#tscsm the Unifying Testicular Cancer Hashtag

#tscsm hashtag for testicular cancer

 have been used for quite some time on social media to mark and aggregate posts; turning them into searchable topics and channels. The first use of a hashtag dates back to 2007.  


The use of hashtags continues to grow across many platforms and can even be funny and entertaining at times. However, the use of hashtags for medical conditions, such as testicular cancer, has not been uniformly developed and this provides an opportunity for improvement.  


To be useful, hashtags should be unique, identifiable and short. Unfortunately, on platforms such as Twitter #testicularcancer is just too many characters. The use of #balls or #nuts is too generic to provide usefulness for someone searching for testicular cancer information and may yield images you'd rather not see. Likewise, if you are looking for cancer information on Twitter a search for #cancer will result in a plethora of topics and you will end up reading more posts about astrology than you will about clinical or support topics related to cancer.


Realizing these deficiencies, Dr. Matthew Katz proposed a hashtag folksonomy for cancer communities back in 2013. After some collaboration and refinement, a systematic approach was developed for site-specific cancers, based on the #bcsm hashtag that has been used for several years for breast cancer.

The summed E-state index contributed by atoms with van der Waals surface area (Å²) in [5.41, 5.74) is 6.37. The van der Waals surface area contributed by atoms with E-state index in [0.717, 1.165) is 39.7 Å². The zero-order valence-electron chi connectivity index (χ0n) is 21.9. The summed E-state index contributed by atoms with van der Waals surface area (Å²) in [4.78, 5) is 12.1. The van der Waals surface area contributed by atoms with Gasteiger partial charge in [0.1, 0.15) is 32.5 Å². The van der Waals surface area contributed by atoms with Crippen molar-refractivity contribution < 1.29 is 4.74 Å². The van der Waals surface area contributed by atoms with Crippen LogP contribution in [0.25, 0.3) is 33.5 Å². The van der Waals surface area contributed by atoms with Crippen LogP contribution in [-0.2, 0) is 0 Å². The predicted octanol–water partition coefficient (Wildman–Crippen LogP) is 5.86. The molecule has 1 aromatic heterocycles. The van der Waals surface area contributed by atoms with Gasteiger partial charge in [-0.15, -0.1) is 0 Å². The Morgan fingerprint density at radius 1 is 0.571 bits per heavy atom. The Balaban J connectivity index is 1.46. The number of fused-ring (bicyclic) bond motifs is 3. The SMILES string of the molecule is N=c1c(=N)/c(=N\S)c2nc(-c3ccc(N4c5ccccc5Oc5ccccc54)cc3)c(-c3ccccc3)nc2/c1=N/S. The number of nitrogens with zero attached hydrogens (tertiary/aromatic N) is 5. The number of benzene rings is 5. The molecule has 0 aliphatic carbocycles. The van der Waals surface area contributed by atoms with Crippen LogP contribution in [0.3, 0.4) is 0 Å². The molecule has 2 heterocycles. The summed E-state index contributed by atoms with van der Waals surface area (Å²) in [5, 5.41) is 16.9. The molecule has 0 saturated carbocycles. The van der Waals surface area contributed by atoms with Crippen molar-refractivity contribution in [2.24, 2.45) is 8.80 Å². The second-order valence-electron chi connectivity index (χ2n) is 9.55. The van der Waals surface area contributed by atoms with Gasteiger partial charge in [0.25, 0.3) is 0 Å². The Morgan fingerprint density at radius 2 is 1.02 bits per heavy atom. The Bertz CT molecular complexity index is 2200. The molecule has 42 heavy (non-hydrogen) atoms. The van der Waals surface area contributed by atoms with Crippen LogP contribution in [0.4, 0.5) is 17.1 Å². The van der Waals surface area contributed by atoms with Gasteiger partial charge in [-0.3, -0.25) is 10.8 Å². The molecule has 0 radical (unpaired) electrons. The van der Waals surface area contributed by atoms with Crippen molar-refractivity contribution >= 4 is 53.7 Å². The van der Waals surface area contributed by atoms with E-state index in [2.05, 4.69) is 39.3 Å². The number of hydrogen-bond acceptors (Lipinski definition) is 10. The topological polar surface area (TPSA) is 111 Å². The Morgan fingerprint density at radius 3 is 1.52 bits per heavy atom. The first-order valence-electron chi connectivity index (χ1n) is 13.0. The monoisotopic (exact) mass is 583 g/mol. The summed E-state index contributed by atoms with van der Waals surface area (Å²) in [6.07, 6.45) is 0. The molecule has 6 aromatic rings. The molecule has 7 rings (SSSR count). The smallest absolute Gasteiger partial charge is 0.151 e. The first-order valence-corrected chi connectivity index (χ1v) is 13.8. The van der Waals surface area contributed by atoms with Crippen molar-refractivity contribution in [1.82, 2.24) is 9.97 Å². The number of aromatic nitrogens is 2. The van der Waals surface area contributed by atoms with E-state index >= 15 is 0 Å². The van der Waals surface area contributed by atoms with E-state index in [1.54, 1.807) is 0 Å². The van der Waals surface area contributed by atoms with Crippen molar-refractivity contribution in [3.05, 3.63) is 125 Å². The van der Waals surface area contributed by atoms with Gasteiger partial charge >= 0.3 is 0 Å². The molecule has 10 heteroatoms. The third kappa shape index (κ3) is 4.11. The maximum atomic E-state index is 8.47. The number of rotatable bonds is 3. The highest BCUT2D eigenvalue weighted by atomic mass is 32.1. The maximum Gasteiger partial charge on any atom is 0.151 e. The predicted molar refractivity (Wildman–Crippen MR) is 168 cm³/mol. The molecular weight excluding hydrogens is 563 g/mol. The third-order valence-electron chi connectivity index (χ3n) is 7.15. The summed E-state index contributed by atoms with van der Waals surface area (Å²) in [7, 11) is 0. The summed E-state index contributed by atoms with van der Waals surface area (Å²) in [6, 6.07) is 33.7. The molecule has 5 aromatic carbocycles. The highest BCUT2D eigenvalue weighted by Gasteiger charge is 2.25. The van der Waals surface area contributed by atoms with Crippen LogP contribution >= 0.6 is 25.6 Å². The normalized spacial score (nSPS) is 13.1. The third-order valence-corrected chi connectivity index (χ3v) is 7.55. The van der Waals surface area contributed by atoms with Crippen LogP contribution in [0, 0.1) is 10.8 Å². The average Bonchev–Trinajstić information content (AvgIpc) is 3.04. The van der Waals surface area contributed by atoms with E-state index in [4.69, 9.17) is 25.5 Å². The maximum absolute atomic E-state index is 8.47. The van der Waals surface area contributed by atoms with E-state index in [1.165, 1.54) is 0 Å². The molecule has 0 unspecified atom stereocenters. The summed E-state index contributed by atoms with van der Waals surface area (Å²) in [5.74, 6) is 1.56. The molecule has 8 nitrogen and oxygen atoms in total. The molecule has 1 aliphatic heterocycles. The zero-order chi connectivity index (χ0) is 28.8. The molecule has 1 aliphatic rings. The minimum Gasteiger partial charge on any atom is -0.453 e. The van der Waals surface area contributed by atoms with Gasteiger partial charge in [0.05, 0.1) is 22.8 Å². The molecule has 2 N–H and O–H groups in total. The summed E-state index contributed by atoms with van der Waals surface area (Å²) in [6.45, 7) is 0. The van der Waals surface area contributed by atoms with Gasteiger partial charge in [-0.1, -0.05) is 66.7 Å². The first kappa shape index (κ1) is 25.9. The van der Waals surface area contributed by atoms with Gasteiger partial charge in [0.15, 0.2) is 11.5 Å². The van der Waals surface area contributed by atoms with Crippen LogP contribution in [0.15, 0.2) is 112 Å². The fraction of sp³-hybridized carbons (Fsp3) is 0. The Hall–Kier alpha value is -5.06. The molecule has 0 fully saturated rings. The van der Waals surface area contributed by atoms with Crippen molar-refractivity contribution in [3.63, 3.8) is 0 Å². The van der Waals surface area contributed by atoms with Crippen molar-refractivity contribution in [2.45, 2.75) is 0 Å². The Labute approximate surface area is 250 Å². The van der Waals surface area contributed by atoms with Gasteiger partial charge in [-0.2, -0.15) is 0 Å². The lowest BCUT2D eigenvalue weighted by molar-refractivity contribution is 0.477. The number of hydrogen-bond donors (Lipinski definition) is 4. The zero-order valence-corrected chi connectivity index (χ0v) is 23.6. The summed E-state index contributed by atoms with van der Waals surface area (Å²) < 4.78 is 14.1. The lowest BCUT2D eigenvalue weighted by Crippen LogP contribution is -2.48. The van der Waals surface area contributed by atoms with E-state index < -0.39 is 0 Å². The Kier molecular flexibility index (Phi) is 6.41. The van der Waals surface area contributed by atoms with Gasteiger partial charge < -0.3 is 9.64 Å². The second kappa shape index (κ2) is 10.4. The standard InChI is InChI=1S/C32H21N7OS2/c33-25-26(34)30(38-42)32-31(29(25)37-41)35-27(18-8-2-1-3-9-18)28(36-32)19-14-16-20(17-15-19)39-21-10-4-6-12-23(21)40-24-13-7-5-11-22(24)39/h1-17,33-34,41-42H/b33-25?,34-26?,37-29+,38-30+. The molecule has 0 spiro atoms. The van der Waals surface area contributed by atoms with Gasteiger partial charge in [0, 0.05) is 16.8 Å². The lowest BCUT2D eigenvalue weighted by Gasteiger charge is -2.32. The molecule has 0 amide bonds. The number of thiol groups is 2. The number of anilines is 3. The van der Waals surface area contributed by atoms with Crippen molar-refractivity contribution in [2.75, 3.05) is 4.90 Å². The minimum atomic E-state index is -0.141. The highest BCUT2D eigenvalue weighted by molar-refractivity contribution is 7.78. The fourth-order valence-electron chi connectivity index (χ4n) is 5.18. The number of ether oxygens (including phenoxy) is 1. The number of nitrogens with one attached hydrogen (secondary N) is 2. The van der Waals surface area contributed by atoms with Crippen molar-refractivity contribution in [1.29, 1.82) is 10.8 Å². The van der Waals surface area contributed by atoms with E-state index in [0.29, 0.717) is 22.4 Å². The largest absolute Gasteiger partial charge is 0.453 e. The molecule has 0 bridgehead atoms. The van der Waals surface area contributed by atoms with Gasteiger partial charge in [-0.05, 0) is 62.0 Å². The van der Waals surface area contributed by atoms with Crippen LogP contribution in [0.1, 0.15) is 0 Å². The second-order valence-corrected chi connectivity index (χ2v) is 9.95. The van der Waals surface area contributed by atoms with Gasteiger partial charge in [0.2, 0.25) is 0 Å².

We've communicated with Dr. Katz over the years and fully support his ontological system, which is also being accepted by other major institutions such as ASCO, MD Anderson, and the American Urological Association. We hope that you will join us in using #tscsm when making posts related to testicular cancer.


The hashtag comes from TeSticular Cancer Social Media (#tscsm) and allows individuals to quickly locate information about testicular cancer without having to wade through the plethora of other unrelated posts.


The cancer tag ontology is summarized on Symplur and will allow organizations and patients to connect based on the unique tags.


Thanks Dr. Katz, et al. for your hard work to make cancer information more accessible and useful to patients, clinicians, and organizations on social media platforms.


#tscsm for Now,